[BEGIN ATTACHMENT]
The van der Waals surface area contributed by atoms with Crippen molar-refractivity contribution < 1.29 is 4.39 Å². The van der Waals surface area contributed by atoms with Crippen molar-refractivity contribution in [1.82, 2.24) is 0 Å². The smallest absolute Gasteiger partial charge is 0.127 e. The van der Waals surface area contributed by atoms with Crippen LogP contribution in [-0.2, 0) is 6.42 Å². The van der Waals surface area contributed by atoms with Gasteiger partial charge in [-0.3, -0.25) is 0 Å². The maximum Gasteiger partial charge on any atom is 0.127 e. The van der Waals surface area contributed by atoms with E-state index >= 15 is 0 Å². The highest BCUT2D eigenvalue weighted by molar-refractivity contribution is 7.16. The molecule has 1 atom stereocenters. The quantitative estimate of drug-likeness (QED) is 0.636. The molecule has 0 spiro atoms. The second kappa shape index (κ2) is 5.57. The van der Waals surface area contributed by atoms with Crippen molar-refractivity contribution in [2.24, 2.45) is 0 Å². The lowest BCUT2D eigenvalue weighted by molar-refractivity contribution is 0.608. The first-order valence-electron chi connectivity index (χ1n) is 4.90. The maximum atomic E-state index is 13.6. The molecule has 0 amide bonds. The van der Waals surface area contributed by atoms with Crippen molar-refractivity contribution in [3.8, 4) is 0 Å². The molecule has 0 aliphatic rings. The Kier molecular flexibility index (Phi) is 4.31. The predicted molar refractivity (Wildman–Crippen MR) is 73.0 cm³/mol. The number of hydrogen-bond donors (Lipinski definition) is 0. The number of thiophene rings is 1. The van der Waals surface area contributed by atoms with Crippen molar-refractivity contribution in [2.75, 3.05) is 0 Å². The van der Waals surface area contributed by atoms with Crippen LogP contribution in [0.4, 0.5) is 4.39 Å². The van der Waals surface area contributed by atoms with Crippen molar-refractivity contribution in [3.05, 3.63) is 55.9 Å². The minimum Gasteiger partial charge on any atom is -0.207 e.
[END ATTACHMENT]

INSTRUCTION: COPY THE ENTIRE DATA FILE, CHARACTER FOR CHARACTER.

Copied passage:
The van der Waals surface area contributed by atoms with Crippen molar-refractivity contribution < 1.29 is 4.39 Å². The van der Waals surface area contributed by atoms with Crippen molar-refractivity contribution in [1.82, 2.24) is 0 Å². The smallest absolute Gasteiger partial charge is 0.127 e. The van der Waals surface area contributed by atoms with Crippen LogP contribution in [-0.2, 0) is 6.42 Å². The van der Waals surface area contributed by atoms with Gasteiger partial charge in [-0.3, -0.25) is 0 Å². The maximum Gasteiger partial charge on any atom is 0.127 e. The van der Waals surface area contributed by atoms with E-state index >= 15 is 0 Å². The highest BCUT2D eigenvalue weighted by molar-refractivity contribution is 7.16. The molecule has 1 atom stereocenters. The quantitative estimate of drug-likeness (QED) is 0.636. The molecule has 0 spiro atoms. The second kappa shape index (κ2) is 5.57. The van der Waals surface area contributed by atoms with Crippen molar-refractivity contribution in [2.24, 2.45) is 0 Å². The lowest BCUT2D eigenvalue weighted by molar-refractivity contribution is 0.608. The first-order valence-electron chi connectivity index (χ1n) is 4.90. The maximum atomic E-state index is 13.6. The molecule has 0 amide bonds. The van der Waals surface area contributed by atoms with Crippen molar-refractivity contribution in [3.8, 4) is 0 Å². The molecule has 0 aliphatic rings. The Kier molecular flexibility index (Phi) is 4.31. The predicted molar refractivity (Wildman–Crippen MR) is 73.0 cm³/mol. The number of hydrogen-bond donors (Lipinski definition) is 0. The number of thiophene rings is 1. The van der Waals surface area contributed by atoms with Crippen molar-refractivity contribution in [2.75, 3.05) is 0 Å². The van der Waals surface area contributed by atoms with Crippen LogP contribution in [0.4, 0.5) is 4.39 Å². The van der Waals surface area contributed by atoms with Crippen molar-refractivity contribution in [3.05, 3.63) is 55.9 Å². The minimum Gasteiger partial charge on any atom is -0.207 e.